What does math have to do with home decorating? Most home decorators need to work within a budget. But in order to figure out what you'll spend, you first have to know what you need. How will you know how many rolls of wallpaper to buy if you don't calculate how much wall space you have to cover? Understanding some basic geometry can help you stick to your budget.
The word geometry literally means "to measure the Earth." Geometry is the branch of math that is concerned with studying area, distance, volume, and other properties of shapes and lines. If you need to know the distance between two points, the volume of water in a pool, the angle of a tennis serve, or how much wallpaper it will take to cover a wall, geometry holds the answers.
Figuring area: Squares and rectangles
Imagine you're planning to buy new carpeting for your home. You're going to put down carpeting in the living room, bedroom, and hallway, but not in the bathroom. You could try to guess at how much carpet you might need to cover these rooms, but you're better off figuring out exactly what you need. To determine how much carpet you'll need, you'll use this simple formula:
A = L x W
Or in other words, "area equals length times width." This formula is used to determine the area of a rectangle or square. In the floor plan below, all of the floor space (as well as the walls and ceilings) is made up of squares or rectangles, so this formula will work for figuring the area you need to carpet.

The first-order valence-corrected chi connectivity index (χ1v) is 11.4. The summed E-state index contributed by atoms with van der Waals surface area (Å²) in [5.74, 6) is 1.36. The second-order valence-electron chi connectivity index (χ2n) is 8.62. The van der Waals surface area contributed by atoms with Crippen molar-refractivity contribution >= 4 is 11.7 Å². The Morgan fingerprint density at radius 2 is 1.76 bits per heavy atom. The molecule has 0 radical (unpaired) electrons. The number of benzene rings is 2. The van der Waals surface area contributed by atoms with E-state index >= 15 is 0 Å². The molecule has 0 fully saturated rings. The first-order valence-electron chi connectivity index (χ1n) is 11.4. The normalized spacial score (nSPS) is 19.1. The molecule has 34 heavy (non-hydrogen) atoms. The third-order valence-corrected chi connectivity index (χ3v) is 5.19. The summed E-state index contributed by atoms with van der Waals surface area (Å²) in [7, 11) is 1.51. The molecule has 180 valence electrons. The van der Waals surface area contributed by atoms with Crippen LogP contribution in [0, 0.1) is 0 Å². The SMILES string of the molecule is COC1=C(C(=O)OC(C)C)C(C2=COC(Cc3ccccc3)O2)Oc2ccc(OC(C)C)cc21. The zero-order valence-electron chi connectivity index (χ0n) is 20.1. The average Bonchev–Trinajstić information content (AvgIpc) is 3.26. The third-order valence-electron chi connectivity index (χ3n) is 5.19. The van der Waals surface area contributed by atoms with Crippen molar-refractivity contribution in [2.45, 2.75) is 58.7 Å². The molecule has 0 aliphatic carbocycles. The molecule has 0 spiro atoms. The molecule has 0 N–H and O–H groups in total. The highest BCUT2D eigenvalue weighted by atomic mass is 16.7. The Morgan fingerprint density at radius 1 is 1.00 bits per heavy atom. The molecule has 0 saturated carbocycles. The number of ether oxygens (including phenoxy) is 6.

Start by figuring the total area of the floor plan. When you're done, you can deduct the area of the bathroom, since you don't want to carpet that room. To figure out the total area of the floor plan, you'll need to know the total length and width. The total length of the floor plan shown above is 12 feet plus 10 feet, or 22 feet. The total width is 7 feet plus 5 feet, or 12 feet. Plug these numbers into your equation to get the total area of the floor plan:
A = 22 feet x 12 feet
A = 264 square feet
The total area of your floor plan is 264 square feet. Now you need to figure out the area of the bathroom so you can deduct it from the total area. The bathroom is 7 feet long and 5 feet wide, so it has an area of 35 square feet. Deducting the area of the bathroom from the total area (264 minus 35) leaves you with 229 square feet to carpet.
Figuring area: Circles
Calculating how much carpet you'll need is a fairly simple task if your home has only square or rectangular rooms. But what if you have a circular alcove at the end of one room? How do you figure the area of a circle? Geometry comes to the rescue again with a handy formula:
A = (pi) x r2
In English, this formula means "area equals pi times the radius squared." A circle's radius is one half of its diameter, or one half of what you get if you measure all the way across its widest part. "Squaring" something means you multiply it by itself. Pi is a number that roughly equals 3.14159.